A paper published in the journal Physical Review Letters describes a new technique to determine and study the nuclear reactions that take place in stellar explosions, such as supernovae. The researcher Yassid Ayyad, from the Instituto Galego de Física de Altas Enerxías (IGFAE), a joint centre of the University of Santiago de Compostela and the Xunta de Galicia, has participated in the work and has overseen developing part of the analysis and the framework of simulations necessary to interpret the results. According to the team in charge of the work, these data open a new avenue to tackle a series of scientific challenges, including astrophysics and neutrino physics.

As the authors explain, studying the nuclear reactions that occur in supernovae is essential for understanding the evolution of the universe. There is one type of supernovae (known as core-collapse supernovae), which affect stars larger than eight solar masses at the end of their life cycle. In this process, these giant stars generate a black hole or a very dense neutron star.

During this collapse, the atomic nuclei of the elements present in the core of the star capture electrons. These reactions reduce the pressure of the star and generate neutrinos that carry away energy. Modelling and better understanding these reactions therefore helps to unravel the unknown aspects of such large-scale phenomena.

Charge exchange reactions

Teams studying the reactions that generate this electron capture can indirectly obtain information on the rates of electron capture. They do this by means of so-called charge-exchange reactions, which can be carried out in a controlled manner in a laboratory. In these reactions, the initial nucleus and the final product are the same as those observed in stellar reactions. Therefore, if information is obtained on the probability of such a reaction occurring, it is possible to calculate the rate of the electron capture reaction that happens in a supernova.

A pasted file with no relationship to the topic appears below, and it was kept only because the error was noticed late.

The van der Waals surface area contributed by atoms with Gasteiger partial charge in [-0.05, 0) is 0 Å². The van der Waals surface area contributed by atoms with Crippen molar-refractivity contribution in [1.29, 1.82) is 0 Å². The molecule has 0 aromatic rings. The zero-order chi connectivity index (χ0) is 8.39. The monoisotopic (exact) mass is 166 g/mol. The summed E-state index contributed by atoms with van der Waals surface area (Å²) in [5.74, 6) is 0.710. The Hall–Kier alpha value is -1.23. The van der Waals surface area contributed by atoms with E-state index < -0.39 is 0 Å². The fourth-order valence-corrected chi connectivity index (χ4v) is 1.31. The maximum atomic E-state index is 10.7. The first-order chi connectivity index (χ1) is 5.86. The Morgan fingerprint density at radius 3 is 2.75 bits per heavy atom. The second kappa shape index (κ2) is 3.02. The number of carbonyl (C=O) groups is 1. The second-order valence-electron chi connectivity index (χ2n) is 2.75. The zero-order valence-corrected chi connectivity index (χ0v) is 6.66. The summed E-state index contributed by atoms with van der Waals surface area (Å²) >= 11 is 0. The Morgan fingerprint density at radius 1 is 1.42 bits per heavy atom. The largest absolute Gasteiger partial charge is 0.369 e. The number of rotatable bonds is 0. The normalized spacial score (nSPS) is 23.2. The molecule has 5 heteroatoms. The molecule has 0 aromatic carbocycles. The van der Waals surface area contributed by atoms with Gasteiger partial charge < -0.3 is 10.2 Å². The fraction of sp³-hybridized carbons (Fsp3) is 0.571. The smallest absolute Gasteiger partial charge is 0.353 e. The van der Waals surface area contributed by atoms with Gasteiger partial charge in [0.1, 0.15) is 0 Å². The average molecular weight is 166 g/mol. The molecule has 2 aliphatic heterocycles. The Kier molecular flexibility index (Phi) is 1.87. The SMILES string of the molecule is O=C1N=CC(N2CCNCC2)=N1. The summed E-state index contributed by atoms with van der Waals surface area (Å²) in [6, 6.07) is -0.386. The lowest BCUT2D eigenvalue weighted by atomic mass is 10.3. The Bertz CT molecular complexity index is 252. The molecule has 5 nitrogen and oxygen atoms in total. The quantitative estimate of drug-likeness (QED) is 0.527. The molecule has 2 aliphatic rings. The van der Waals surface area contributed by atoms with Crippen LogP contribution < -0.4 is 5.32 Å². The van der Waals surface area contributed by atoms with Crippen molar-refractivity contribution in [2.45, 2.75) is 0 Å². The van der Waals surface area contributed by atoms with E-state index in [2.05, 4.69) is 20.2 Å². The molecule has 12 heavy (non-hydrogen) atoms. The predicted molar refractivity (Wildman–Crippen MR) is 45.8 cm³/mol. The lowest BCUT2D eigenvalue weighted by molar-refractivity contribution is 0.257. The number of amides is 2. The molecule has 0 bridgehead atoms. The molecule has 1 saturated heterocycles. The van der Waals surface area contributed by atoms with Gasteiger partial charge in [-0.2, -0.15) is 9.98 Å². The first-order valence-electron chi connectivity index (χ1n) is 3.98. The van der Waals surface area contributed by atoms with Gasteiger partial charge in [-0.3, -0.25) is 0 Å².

However, until now, there has been a difficult hurdle to overcome in this indirect observation: only isotopes that are stable under conditions on planet Earth can be studied, and many of the isotopes that are generated in collapsing stars only live for a small fraction of a second when they are produced in the laboratory.

The relevance of the new work involving the IGFAE lies in the fact that the now-published paper has developed a new tool to overcome this obstacle, in an experiment performed at the US National Superconducting Cyclotron Laboratory (NSCL) at Michigan State University.


To do this, an unstable oxygen-14 beam was injected into an Active Target Temporary Projection Chamber (AT-TPC) filled with deuterium gas. From this, events were identified in which nitrogen-14 was produced, the same product that would appear after an electron-capture reaction in oxygen-14. In this reaction, a deuterium nucleus in the gas, consisting of a proton and a neutron, is converted into two protons.

“This is the first time that we have been able to measure this reaction in a radioactive isotope with sufficient resolution,” Yassid Ayyad, Ramón y Cajal researcher at the USC, explains. “To do so, we use the AT-TPC, a gaseous detector capable of measuring very low-energy protons. To carry out the experiment successfully, the IGFAE group has developed advanced simulation and analysis tools,” he adds.

The AT-TPC device allows a ‘picture’ to be taken of the tracks of the two protons obtained. This is sufficient to extract the necessary information that determines the electron capture reactions.

Furthermore, the oxygen-14 provided good results to understand the differences between the consolidated theoretical calculations, which require a correction factor to fit the experimental data. These data were obtained with more recently developed theoretical models, based on fundamental principles, which do not require a correction factor. The result is therefore not only important for astrophysical applications, but also for a better understanding of the fundamental properties of atomic nuclei.

Thus, the now published experiment paves the way for future tests with heavier and less stable nuclei that may be produced at the facility where this work is carried out.

Currently, the team led by Yassid Ayyad at the IGFAE is preparing a new work related to this technique. “We are working on a similar experiment to be done in July this year, using the same experimental device, but this time we will measure the electromagnetic response of 11Li, a very exotic nucleus characterised by two neutrons orbiting far away from the nucleus. This is what is known as a halo nucleus,” adds Ayyad. “This proposal is led by our research group and will serve as a thesis topic for one of our students,” he concludes.

The figure shows a visualisation of an event in the AT-TPC Chamber. An incoming oxygen-14 (top right) reacts with a deuterium nucleus, creating nitrogen-14 and two protons. The proton trajectories are reconstructed in the camera.

(Note: The other trajectories are hand-drawn for illustrative purposes only. They are not actually observed in the chamber).

The products of the nitrogen-14 reaction leave the chamber and are detected in the S800 magnetic spectrometer.

Credit: Remco Zegers (FRIB)